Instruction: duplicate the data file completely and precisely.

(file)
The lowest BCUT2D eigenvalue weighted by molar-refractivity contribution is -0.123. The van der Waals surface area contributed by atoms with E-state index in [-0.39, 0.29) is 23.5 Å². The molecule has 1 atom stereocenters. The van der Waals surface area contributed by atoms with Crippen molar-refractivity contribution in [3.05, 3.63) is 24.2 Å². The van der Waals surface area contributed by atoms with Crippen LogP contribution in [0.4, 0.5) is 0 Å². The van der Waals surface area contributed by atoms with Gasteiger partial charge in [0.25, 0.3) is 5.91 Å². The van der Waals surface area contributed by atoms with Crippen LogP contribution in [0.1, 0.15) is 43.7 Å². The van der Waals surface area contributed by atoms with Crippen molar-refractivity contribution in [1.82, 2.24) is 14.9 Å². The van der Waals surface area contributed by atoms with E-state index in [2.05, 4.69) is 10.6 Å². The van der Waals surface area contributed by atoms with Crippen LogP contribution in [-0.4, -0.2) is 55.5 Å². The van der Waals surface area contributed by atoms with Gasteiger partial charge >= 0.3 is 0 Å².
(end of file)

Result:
The lowest BCUT2D eigenvalue weighted by molar-refractivity contribution is -0.123. The van der Waals surface area contributed by atoms with E-state index in [-0.39, 0.29) is 23.5 Å². The molecule has 1 atom stereocenters. The van der Waals surface area contributed by atoms with Crippen molar-refractivity contribution in [3.05, 3.63) is 24.2 Å². The van der Waals surface area contributed by atoms with Crippen LogP contribution in [0.4, 0.5) is 0 Å². The van der Waals surface area contributed by atoms with Gasteiger partial charge in [0.25, 0.3) is 5.91 Å². The van der Waals surface area contributed by atoms with Crippen LogP contribution in [0.1, 0.15) is 43.7 Å². The van der Waals surface area contributed by atoms with Crippen molar-refractivity contribution in [1.82, 2.24) is 14.9 Å². The van der Waals surface area contributed by atoms with E-state index in [2.05, 4.69) is 10.6 Å². The van der Waals surface area contributed by atoms with Crippen LogP contribution in [-0.4, -0.2) is 55.5 Å². The van der Waals surface area contributed by atoms with Gasteiger partial charge >= 0.3 is 0 Å².